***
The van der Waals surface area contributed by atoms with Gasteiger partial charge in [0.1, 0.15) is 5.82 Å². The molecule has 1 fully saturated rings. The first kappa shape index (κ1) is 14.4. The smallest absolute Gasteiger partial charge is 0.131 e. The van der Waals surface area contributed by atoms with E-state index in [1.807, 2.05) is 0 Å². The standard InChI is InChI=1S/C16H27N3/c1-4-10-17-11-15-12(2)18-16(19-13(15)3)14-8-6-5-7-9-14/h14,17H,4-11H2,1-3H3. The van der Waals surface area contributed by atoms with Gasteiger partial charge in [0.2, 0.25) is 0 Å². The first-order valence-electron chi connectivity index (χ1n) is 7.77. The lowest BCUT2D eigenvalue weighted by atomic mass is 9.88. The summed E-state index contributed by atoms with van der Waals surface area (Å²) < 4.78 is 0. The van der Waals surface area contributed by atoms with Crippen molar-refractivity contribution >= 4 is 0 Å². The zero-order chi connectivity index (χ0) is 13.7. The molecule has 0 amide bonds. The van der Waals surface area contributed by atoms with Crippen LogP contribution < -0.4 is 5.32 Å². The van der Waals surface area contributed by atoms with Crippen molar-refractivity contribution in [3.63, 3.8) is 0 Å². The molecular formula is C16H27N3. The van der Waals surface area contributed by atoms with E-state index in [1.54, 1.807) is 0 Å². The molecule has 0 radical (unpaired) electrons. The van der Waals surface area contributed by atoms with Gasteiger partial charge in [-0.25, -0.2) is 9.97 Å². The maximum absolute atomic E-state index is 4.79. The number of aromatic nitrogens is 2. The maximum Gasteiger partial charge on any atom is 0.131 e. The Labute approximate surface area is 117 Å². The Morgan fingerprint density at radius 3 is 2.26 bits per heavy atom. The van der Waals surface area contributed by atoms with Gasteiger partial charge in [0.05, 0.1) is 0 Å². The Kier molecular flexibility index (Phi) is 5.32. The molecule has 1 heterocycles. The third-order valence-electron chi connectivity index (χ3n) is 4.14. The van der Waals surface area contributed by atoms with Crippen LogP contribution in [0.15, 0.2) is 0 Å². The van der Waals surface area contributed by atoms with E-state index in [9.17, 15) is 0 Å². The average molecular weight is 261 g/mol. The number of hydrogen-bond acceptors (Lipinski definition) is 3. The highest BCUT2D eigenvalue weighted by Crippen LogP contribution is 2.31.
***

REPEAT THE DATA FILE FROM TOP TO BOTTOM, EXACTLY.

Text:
The van der Waals surface area contributed by atoms with Gasteiger partial charge in [0.1, 0.15) is 5.82 Å². The molecule has 1 fully saturated rings. The first kappa shape index (κ1) is 14.4. The smallest absolute Gasteiger partial charge is 0.131 e. The van der Waals surface area contributed by atoms with E-state index in [1.807, 2.05) is 0 Å². The standard InChI is InChI=1S/C16H27N3/c1-4-10-17-11-15-12(2)18-16(19-13(15)3)14-8-6-5-7-9-14/h14,17H,4-11H2,1-3H3. The van der Waals surface area contributed by atoms with Gasteiger partial charge in [0.2, 0.25) is 0 Å². The first-order valence-electron chi connectivity index (χ1n) is 7.77. The lowest BCUT2D eigenvalue weighted by atomic mass is 9.88. The summed E-state index contributed by atoms with van der Waals surface area (Å²) < 4.78 is 0. The van der Waals surface area contributed by atoms with Crippen molar-refractivity contribution >= 4 is 0 Å². The zero-order chi connectivity index (χ0) is 13.7. The molecule has 0 amide bonds. The van der Waals surface area contributed by atoms with Crippen LogP contribution < -0.4 is 5.32 Å². The van der Waals surface area contributed by atoms with Crippen molar-refractivity contribution in [3.63, 3.8) is 0 Å². The molecular formula is C16H27N3. The van der Waals surface area contributed by atoms with E-state index in [1.54, 1.807) is 0 Å². The molecule has 0 radical (unpaired) electrons. The van der Waals surface area contributed by atoms with Gasteiger partial charge in [-0.25, -0.2) is 9.97 Å². The maximum absolute atomic E-state index is 4.79. The number of aromatic nitrogens is 2. The maximum Gasteiger partial charge on any atom is 0.131 e. The Labute approximate surface area is 117 Å². The Morgan fingerprint density at radius 3 is 2.26 bits per heavy atom. The van der Waals surface area contributed by atoms with Gasteiger partial charge in [0.05, 0.1) is 0 Å². The Kier molecular flexibility index (Phi) is 5.32. The molecule has 1 heterocycles. The third-order valence-electron chi connectivity index (χ3n) is 4.14. The van der Waals surface area contributed by atoms with Crippen LogP contribution in [0.15, 0.2) is 0 Å². The van der Waals surface area contributed by atoms with E-state index in [9.17, 15) is 0 Å². The average molecular weight is 261 g/mol. The number of hydrogen-bond acceptors (Lipinski definition) is 3. The highest BCUT2D eigenvalue weighted by Crippen LogP contribution is 2.31.